There are so many credible-looking websites set up for the express purpose of making a lot of money for their owner that we only ever advise our readers to purchase from primary ticket sites. These are all listed on our 'Green List'
Quick guide - what to look out for and warning signs
Secondary ticket sellers are rife out there, not all are scams but all are in it to make as much money as they can squeeze out of you, one thing most have in common is that they will generally charge you way over face value, this is always a warning sign that you're using a secondary ticket outlet. We never advise that you buy from an unauthorised ticket outlet.
A huge problem for ticket buyers is the length of time it takes for scam sites to come to attention, this gap helps provide huge sums of money to the fraudsters comfortably and with little risk; it can take months for them to come to light which gives them time to disappear. The sites are closed and the fraudsters have got away with your money, a ticket scam isn't officially recognised as a ticket scam until you've been scammed over tickets, missed your gig and lost your money. Of course you can get your money back if you’ve paid by credit card but ultimately who picks up the bill for these refunds?
Dodgy ticket sites are designed to work over the long term; because of this the impact often isn’t clear for a long time. It's a clever, insidious, long and slow means of defrauding the public; it often works well netting millions in revenue for the fraudsters.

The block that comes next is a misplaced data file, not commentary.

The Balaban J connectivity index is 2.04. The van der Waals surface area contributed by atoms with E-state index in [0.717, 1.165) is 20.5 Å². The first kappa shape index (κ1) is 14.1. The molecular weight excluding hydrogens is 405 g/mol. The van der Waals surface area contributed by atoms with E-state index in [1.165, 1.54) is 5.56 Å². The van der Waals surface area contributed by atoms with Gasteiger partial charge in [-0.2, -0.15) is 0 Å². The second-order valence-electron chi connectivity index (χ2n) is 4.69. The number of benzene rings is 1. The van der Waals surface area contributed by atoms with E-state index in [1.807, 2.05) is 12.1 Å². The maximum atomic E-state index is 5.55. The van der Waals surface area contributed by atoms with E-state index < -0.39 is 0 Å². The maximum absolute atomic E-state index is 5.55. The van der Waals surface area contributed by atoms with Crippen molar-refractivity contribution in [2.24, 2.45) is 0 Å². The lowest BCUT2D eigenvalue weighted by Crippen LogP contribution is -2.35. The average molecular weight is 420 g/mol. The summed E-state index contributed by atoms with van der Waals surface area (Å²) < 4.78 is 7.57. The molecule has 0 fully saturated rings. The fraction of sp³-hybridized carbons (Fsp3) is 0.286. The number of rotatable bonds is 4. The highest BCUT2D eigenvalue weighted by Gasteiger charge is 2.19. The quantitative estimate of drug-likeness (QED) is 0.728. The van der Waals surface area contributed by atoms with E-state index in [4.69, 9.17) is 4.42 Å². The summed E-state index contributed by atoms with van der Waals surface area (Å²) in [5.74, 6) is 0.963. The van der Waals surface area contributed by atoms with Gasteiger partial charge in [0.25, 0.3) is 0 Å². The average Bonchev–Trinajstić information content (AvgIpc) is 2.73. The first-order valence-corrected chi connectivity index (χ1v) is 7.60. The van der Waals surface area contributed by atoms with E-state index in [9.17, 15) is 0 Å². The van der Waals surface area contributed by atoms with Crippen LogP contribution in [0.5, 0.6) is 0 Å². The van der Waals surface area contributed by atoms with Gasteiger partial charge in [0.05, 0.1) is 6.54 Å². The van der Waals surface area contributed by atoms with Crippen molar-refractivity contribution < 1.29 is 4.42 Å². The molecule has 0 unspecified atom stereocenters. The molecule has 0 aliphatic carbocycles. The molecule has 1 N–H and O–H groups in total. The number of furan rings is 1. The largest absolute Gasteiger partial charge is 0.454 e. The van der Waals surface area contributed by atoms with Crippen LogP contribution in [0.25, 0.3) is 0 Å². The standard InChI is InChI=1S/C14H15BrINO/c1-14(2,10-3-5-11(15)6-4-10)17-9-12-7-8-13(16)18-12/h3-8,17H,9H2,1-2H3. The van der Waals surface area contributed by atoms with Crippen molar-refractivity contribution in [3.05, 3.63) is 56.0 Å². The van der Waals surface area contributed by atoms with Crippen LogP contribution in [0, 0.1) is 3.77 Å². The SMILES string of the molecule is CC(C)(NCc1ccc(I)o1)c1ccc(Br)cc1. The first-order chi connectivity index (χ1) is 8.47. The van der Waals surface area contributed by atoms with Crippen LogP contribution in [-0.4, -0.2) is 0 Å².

Initially, in order to gain trust the site may well deliver the tickets it sells, this is an effective way to build confidence but this phase doesn't last and after a few months things change as fewer tickets are delivered, however, don't be fooled, the final stage is set and after a few months no tickets will be delivered.
The ability to do this is helped by the fact that with so many gigs selling tickets well in advance of the gig, not sending out tickets until just before the gig and few offering a proper refund system the potential for scams is virtually endless.
Until the authorities recognise, acknowledge and act on the scandal that many prefer to keep hidden, it's up to all of us to be 'ticket aware' and put in place a few checks and balances that can help minimise the chances of joining the ever growing throng of ticket buyers who have lost out to these scams.
Once again we must re-state that we only recommend buying from primary ticket outlets, not all secondary sites are scams by any means but the secondary market is where the scammers are able to hide so effectively.
If you do decide that you want to purchase from the secondary market this is what you need to look out for:
Do be aware that authorised agents will always make available the ticket Terms and Conditions applicable to the sale and make the transaction as transparent as possible. This protects both the buyer and the agent and offers the customer legal protection. You will not be afforded the same protection if you buy from an unauthorised site.
If you see tickets advertised anywhere other than official outlets there is a strong chance of getting ripped off in one way or another. Tickets are actually nontransferable,which means that once purchased you can’t sell them on to others, if you do buy from an unauthorised source you stand a chance of being refused entry as the seller must have obtained them elsewhere. Many of the big festivals have ticket operations in place at the site, this means that if you are caught with a fake ticket you won't get into the festival, you may have paid a lot of money for your ticket, travel, accommodation but you will not get in if your ticket is found to be fake.
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